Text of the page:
This is why I could never succeed as either a super-villian or super-spy. Lack of career strategy.

Wednesday, August 28, 2002

I was reading the news when I came across yet another study from Harvard that states suicides are highest in states with higher gun ownership. Geez Louise, here we go again.

I've mentioned Harvard's odd vendetta against firearm ownership. Every six months or so they come out with a new study supposedly showing that guns are bad bad bad. The media outlets heavily report the latest study, giving plenty of air time to the professionals at Harvard. Then someone who doesn't happen to be working at that particular Ivy League school takes a look at the data and decides that Harvard made it all up. For some reason that doesn't seem to be worth reporting.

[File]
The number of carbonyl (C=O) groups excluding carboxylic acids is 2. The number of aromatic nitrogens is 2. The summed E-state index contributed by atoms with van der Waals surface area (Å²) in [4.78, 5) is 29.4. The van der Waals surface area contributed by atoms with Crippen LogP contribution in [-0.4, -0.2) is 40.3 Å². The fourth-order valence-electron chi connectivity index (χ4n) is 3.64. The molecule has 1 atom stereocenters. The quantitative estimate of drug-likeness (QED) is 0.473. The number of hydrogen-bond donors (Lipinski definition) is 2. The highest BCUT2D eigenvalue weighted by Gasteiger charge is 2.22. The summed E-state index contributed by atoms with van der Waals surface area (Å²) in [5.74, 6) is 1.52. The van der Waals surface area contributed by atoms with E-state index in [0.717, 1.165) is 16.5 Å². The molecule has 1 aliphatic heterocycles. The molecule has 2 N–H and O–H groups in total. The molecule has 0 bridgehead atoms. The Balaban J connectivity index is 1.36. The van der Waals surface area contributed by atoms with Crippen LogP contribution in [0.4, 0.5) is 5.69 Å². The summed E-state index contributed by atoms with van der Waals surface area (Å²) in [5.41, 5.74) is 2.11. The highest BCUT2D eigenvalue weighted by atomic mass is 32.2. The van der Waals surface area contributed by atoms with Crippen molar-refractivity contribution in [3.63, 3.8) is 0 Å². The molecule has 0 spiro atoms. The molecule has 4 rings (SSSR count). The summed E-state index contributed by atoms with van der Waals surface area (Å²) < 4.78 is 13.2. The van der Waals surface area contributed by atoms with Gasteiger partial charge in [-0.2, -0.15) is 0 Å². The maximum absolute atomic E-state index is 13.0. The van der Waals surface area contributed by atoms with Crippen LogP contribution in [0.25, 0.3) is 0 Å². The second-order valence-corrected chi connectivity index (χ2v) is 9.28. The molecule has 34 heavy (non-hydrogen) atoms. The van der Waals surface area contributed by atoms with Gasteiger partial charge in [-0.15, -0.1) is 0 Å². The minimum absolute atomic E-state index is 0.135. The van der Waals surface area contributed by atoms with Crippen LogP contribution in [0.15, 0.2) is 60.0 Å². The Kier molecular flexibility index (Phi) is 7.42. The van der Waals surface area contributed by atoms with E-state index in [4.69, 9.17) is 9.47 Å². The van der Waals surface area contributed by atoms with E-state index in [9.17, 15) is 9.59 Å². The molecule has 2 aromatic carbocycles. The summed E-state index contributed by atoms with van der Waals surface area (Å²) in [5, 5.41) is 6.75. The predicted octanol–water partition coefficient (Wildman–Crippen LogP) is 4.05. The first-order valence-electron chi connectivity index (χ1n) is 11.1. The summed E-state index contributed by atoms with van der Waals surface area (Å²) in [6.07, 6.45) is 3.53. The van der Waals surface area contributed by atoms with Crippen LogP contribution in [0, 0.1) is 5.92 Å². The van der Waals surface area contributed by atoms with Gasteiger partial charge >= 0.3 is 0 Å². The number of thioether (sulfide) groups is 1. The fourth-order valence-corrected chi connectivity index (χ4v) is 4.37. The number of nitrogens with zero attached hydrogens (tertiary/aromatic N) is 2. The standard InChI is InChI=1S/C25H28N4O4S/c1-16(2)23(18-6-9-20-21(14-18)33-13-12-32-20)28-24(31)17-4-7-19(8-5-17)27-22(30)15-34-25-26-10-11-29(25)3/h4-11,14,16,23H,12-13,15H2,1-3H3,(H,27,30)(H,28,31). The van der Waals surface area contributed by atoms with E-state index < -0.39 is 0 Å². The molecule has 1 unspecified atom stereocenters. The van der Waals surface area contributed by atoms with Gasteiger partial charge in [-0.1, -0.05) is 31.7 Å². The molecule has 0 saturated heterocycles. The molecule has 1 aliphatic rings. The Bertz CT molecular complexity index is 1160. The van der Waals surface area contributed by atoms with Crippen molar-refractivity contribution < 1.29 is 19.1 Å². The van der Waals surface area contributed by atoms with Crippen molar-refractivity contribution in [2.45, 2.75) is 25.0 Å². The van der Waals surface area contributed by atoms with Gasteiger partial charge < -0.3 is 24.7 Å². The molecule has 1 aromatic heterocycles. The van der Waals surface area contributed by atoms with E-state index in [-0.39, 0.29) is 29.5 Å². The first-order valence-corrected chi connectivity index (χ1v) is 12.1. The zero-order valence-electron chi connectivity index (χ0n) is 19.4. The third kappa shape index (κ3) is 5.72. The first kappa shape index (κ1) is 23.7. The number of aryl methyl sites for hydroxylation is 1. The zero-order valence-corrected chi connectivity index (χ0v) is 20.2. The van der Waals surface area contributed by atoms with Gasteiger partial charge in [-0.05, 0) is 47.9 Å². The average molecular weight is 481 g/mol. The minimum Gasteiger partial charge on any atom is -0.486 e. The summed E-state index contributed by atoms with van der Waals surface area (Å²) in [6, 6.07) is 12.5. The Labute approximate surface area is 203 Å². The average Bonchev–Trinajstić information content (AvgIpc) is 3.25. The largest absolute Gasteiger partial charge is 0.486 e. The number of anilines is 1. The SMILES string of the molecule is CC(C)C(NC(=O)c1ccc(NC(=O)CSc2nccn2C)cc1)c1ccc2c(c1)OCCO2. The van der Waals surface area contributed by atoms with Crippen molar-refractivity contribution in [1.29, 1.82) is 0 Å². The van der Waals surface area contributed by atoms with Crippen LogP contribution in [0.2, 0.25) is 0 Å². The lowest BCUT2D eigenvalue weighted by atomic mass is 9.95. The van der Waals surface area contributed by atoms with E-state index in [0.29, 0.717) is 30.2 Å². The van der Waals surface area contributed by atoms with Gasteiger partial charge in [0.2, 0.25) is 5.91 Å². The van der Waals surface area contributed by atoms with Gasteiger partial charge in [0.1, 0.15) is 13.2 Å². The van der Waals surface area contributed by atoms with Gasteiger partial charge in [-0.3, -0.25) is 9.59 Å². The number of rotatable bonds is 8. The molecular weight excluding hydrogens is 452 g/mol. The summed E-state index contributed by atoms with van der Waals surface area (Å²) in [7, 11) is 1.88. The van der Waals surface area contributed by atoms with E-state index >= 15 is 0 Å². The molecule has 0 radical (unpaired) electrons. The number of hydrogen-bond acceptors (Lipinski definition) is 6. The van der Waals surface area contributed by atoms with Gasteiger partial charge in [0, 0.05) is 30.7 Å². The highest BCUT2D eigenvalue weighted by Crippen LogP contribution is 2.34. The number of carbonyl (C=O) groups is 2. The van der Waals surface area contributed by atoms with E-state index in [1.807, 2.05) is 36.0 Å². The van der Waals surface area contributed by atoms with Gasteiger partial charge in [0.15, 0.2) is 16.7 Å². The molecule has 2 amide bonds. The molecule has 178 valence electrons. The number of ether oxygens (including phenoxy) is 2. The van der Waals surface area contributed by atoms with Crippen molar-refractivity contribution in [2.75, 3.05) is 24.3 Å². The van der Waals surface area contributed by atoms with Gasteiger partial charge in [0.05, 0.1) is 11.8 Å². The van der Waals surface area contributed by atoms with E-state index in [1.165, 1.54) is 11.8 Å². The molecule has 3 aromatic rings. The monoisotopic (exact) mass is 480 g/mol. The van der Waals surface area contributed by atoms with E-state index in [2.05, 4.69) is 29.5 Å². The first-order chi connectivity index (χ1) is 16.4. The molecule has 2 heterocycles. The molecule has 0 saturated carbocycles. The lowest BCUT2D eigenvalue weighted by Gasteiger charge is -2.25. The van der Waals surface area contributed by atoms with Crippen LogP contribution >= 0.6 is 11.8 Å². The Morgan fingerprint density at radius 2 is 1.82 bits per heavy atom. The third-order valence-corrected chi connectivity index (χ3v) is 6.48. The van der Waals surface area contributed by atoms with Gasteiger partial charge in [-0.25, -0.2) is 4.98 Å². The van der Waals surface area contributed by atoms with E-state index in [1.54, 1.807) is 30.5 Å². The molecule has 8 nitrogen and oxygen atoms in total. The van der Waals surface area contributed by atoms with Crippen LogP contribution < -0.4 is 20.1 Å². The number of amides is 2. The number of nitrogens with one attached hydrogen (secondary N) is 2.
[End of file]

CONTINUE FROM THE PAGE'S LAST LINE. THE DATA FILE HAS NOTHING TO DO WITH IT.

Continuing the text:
So far as the latest study is concerned Dr. Matthew Miller admits that he can't prove causation, but that doesn't stop him from saying
that guns are to blame for more suicides.

Miller, Miller. Hey, isn't that the guy who made his name at Harvard by authoring a study stating that guns should be banned because people are afraid of them? And didn't he come out with another study showing that college students who drink own guns? After that I think he authored another study which stated that binge drinking leads to gun ownership. Somewhere along the line I think he also proved that smoking leads to a higher suicide rate among white males. It's all here, in one of my old posts.

The data from the latest study isn't on line, but I'm pretty sure what we'll find when it's examined.